There are some flavors that have die hard devotes. People who like bitter beer are Hop Heads. Hot sauce connoisseurs are chili heads. If you like desert, you have a sweet tooth. Well what about those of us crazy about vinegar and lemons or limes. Don't we deserve a moniker as well? Why can't we be something rapier like "Acid Tongues"?
You acid tongues know who you are. You'd eat a whole lemon for fun if you could. Tip the bottle of balsamic back for a swig - go ahead! For us, nothing is more emblematic of the acid tongues love of sour than a pickle. And, nothing brightens food up like the salty acidic flavors of something that has been pickled. There is solid science here people. According to Harold McGee in On Food and Cooking, salts and acids both have properties that elevate flavors present in other foods. Chefs have used vinegar in classic sauces for years. Thumb through the wonderful prose splattered between the intricate recipes in a Thomas Keller cookbook and you will find praise for vinegar in sauces is abundant.
For me, pickling is a year round thing. Classically, the pickle was a way to preserve fruits and vegetables after the fall harvest. Cabbage becomes sauerkraut. Can you imagine a meal of root veggies, slow roasted pork and sauerkraut? Very autumnal. Cucumbers become, well, pickles. How French is a baby cornichon with a pate and glass of sweet wine? In the summer months, a "quick pickle" is a lighter, easier and faster way to get the same flavors and brightness, and it really shows off that bounty of the garden.
The principal is simple
Just like a traditional pickle (excluding fermented pickles which use salt and natural bacteria to produce the tang), we are turning to salt and acid. Take a vegetable, slice it thinly, add just a little more kosher salt than you think wise, sprinkle with vinegar and there you have it. In the South our mothers and grandmothers sliced cucumbers and added cider vinegar, salt and onions to serve with grilled meats. Its not a new idea.
Things get fun when you build on the idea. At 4405 Meats and Cheeses (Aka Chez Dawson, Aka my house) our basic cucumber quick pickle is just a step away from the original idea.
- 1 seedless (sometimes called English cucumber)
- 1/4 teaspoon kosher salt
- 1/4 teaspoon cracked black pepper
- 1/8 cup red wine vinegar
- 1/8 cup olive oil - the good stuff here
- Use a slicer (I really like this one from Kyrocera) or knife to slice the cucumber into thin rounds
- In a colander over a bowl, toss the cucumber with the salt and pepper. The salt will draw out moisture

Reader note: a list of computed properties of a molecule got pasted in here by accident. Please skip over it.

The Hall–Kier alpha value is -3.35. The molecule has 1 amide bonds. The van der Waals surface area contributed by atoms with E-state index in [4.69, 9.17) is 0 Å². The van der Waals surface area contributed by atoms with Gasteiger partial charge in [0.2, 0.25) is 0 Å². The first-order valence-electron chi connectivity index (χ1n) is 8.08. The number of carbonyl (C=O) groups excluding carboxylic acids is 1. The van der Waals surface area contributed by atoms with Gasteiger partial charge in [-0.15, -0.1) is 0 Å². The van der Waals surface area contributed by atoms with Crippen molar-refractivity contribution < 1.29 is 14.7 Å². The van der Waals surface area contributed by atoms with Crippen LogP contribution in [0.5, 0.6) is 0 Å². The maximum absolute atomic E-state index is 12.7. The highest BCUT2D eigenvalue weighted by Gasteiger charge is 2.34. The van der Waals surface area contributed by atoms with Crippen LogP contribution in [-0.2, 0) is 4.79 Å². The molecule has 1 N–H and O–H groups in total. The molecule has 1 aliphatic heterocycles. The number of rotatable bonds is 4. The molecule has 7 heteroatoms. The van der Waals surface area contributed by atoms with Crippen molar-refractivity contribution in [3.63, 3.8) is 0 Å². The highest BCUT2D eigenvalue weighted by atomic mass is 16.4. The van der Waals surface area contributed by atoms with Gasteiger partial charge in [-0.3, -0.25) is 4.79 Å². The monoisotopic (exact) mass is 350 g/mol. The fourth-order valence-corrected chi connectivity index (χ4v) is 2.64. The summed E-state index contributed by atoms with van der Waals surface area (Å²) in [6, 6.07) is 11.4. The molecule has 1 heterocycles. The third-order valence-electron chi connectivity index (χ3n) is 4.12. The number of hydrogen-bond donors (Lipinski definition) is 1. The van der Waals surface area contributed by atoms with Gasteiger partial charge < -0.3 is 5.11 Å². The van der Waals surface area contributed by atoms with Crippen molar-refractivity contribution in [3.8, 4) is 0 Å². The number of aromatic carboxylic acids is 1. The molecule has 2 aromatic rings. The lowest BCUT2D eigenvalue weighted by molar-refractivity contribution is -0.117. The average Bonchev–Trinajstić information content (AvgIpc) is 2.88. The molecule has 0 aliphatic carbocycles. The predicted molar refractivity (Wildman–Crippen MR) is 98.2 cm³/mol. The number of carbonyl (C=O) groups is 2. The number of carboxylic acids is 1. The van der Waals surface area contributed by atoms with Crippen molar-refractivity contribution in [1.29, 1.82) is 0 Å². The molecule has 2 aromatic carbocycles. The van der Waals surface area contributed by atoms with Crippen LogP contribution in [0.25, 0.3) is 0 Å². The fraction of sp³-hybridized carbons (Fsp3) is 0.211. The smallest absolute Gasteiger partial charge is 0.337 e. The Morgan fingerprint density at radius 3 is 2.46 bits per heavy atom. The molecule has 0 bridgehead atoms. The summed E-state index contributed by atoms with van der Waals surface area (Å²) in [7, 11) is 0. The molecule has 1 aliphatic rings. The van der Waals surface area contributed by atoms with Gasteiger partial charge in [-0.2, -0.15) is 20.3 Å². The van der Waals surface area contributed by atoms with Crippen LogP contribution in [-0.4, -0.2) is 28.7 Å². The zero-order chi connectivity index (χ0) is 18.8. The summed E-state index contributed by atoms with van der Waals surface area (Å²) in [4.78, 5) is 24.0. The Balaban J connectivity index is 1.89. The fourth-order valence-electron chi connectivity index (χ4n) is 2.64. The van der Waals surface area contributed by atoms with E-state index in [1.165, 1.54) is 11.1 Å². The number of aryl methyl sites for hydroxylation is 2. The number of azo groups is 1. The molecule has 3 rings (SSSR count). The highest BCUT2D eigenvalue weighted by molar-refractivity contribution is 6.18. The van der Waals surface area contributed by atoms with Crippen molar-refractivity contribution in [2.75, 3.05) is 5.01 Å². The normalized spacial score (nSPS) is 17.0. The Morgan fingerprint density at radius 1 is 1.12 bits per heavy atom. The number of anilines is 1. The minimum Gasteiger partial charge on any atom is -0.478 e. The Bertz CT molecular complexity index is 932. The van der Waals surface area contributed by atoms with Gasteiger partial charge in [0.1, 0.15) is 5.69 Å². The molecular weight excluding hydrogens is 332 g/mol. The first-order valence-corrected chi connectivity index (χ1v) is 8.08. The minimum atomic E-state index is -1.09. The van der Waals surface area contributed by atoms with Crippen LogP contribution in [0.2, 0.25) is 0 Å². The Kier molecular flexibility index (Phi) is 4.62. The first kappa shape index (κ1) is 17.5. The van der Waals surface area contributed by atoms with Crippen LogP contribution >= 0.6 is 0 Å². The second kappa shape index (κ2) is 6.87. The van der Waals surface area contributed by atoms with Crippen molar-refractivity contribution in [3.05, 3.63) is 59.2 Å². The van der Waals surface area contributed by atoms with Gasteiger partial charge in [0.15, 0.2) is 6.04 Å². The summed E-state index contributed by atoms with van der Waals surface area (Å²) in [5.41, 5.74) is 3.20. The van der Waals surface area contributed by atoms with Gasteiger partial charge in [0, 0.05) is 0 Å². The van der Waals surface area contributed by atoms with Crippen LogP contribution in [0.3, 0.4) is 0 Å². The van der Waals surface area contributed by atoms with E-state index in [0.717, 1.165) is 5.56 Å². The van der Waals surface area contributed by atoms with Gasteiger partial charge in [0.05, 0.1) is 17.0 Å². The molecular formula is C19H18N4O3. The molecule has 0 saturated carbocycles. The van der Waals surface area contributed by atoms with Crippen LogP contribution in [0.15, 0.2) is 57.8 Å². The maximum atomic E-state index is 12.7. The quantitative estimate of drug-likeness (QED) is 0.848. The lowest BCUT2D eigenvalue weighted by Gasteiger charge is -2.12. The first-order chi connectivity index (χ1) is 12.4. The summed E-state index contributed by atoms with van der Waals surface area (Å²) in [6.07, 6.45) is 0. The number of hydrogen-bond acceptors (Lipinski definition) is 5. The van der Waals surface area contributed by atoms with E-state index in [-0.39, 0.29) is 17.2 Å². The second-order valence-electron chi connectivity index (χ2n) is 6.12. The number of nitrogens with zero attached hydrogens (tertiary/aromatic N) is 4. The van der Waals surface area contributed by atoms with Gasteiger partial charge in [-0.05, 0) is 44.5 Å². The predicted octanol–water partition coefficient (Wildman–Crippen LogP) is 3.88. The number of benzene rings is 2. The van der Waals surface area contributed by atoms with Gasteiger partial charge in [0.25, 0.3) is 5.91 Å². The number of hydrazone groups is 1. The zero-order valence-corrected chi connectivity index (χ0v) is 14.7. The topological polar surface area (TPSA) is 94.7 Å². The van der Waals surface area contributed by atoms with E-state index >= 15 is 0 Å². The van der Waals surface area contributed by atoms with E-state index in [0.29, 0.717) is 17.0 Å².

- in a clean bowl, combine the cucumbers and vinegar, mix well
- add the olive oil, don't be afraid to use more than 1/8th of a cup
This is a time when I really like good olive oil, This Frantoia oil from Sicily is my personal favorite. It has a peppery note and a mouth feel (umami) that goes well with any quick pickle.
That's it, let it sit 10 minutes, or two days in the fridge and serve with anything from fried chicken to grilled fish. What I particularly like about these quick pickles is their ability to cut through fats, even with the olive oil.
Take the same recipe, only substitute fresh radishes. Try that with a fried pork chop!
Same pickle, add 1 clove of crushed garlic when you add the vinegar
This works particularly well with baby artichokes since the "choke" has not yet developed. However, if you take the time to remove the choke, it works fine with their adult version.
- Trim the leaves and stem down to he light green/white
- slice thinly (again, a slicer or mandolin is a godsend here)
- toss with salt and crushed garlic
- add a pinch of red chili flakes
- add the juice of 1 large lemon (myer lemons work really well here)
- add 1/8th cup of a neutral oil like canola or grape seed
- toss in a generous amount of freshly chopped flat leaf parsley
The picture at the top of this post is an artichoke quick pickle with a house pickled egg - put that on toasted bread!
This is a great way to use those tiny heads of cabbage from the farmers market in the summer
- shred the cabbage using a slicer
- toss with salt, white wine vinegar
- add one small diced pickled onion (if you've made your own, otherwise a few diced cornichons will work)
- add a generous hand full of micro greens
- coat with a lavish amount of grape seed oil
There is a common theme to these pickles - salt and acid. By using just a little more of each than you would think tasty, you end up with something with a bounce on the tongue. These pickles are epic toppings for a burger or homemade sausage or hot dog. This is an easy one to play with. Pickled roasted beats with smoked sea salt...a quick pickle of baby zucchini served with goats cheese... once you have the technique, then the garden is your pickle barrell. Quick pickles are easy fast flavor boosters than work well during the hot months. Give em a try and unleash your inner Acid Tongue.